With cow’s milk production expected to increase in 2022 (+2.1%) as well as other types of milk such as buffalo, sheep and goat’s milk (+ 2.4%, source USDA), India aims to export to Countries in SouthEast Asia and Middle East and Northern Africa.
India is a subcontinent with an area almost 11 times larger than Italy, self-sufficient in the dairy sector (100.2%), with a per capita consumption of drinking milk which in 2021 rose to 54.1 liters per capita. Despite being one of the most populous countries in the world, with about 1.4 billion inhabitants, Indian agri-food exports amount to about 50 billion euros overall, about the same as Italy.
India’s ambition is to establish itself as an exporting country, in particular of Butter and other fats, mainly destined for the United Arab Emirates, Saudi Arabia, Indonesia, Oman, Bahrain, Morocco and Qatar, Fat Filled Milk Powder (FFMP), mainly exported to Bangladesh, Sri Lanka, Malaysia, UAE, but also US and UK, SMP, which mainly finds its way to Bangladesh.
Between January and February 2022 total exports of Indian dairy products grew by 41.6% compared to the same period of the previous year, which grew by 82.9% compared to January-February 2020, despite being a period held back by the spread of Covid, which claimed several victims in India.
For the first time, in 2022, Indian dairy exports exceeded 30,000 tons in the first two months of the year.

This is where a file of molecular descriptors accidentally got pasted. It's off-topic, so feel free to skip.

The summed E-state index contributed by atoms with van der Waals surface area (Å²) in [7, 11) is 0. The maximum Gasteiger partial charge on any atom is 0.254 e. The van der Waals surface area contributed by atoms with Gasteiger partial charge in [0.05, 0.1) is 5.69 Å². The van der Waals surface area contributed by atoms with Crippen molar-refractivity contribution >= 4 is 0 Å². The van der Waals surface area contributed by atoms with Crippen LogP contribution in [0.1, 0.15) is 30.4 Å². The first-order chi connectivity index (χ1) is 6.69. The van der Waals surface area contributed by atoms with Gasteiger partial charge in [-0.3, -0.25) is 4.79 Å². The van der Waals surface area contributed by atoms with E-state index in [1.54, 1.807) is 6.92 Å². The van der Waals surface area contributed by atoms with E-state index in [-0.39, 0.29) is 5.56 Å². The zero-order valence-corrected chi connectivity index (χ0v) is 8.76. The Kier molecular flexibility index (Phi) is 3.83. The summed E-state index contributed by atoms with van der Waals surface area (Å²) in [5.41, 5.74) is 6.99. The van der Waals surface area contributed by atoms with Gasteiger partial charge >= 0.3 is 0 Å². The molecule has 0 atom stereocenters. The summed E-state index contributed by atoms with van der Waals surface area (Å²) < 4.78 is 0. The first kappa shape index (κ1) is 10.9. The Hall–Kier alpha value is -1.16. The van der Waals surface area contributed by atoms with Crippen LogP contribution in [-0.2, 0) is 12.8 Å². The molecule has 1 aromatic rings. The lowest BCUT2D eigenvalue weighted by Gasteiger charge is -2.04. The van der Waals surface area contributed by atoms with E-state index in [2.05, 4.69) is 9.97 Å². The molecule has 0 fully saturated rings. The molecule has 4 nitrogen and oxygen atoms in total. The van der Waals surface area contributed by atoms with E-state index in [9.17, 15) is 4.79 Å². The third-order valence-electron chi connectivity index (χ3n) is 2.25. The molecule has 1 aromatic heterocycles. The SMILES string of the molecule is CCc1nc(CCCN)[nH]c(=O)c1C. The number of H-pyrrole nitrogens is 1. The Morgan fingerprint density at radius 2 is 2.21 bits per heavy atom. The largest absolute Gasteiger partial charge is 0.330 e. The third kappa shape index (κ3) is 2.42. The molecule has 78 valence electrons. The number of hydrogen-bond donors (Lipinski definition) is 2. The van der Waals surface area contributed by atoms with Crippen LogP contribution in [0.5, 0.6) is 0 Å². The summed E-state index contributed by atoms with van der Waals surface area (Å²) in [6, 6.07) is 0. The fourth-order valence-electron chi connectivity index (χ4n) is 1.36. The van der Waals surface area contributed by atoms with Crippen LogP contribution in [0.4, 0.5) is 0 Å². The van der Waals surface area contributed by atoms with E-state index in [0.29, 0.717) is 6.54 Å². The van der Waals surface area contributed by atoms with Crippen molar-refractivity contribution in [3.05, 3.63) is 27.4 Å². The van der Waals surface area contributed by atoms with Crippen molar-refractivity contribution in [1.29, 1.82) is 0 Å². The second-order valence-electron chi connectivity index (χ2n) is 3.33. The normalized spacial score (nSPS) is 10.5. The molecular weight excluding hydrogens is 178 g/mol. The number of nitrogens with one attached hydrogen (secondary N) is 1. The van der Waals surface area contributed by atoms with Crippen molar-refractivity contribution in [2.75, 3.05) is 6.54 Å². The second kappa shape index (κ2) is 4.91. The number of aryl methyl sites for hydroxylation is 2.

Overall, foreign sales of dairy products reached 150,000 tons in 2021.
Thanks to the favorable climate season, cereal crops are encouraging exports, which have been consistently on positive tracks since the beginning of 2020.
The first two items of Indian cereal exports are Rice (+46% exports in 2021 compared to 2020) and Wheat (+ 453.1% exports in 2021 compared to the previous year), a trend that kept positive also over the first two months of 2022 (+2% the export of rice in quantity and + 123% the export of wheat, the latter with an even more impressive boom in value: + 162.7%).
Among the main countries of destination for rice we find China, Nepal, Iran, Benin, Ivory Coast and Sri Lanka, while the Indian wheat trade routes are Bangladesh (with a market share of 50%), Sri Lanka, Indonesia, South Korea and Philippines.
The agrarian reform, strongly contested by farmers, was filed last November as India aims, on the one hand, to strengthen the technologies for agriculture development and the spreading of solutions for agri-food products’ conservation. On the other hand, the Country aims to accelerate infrastructural growth, a key element for the transport of foodstuffs both within India and abroad.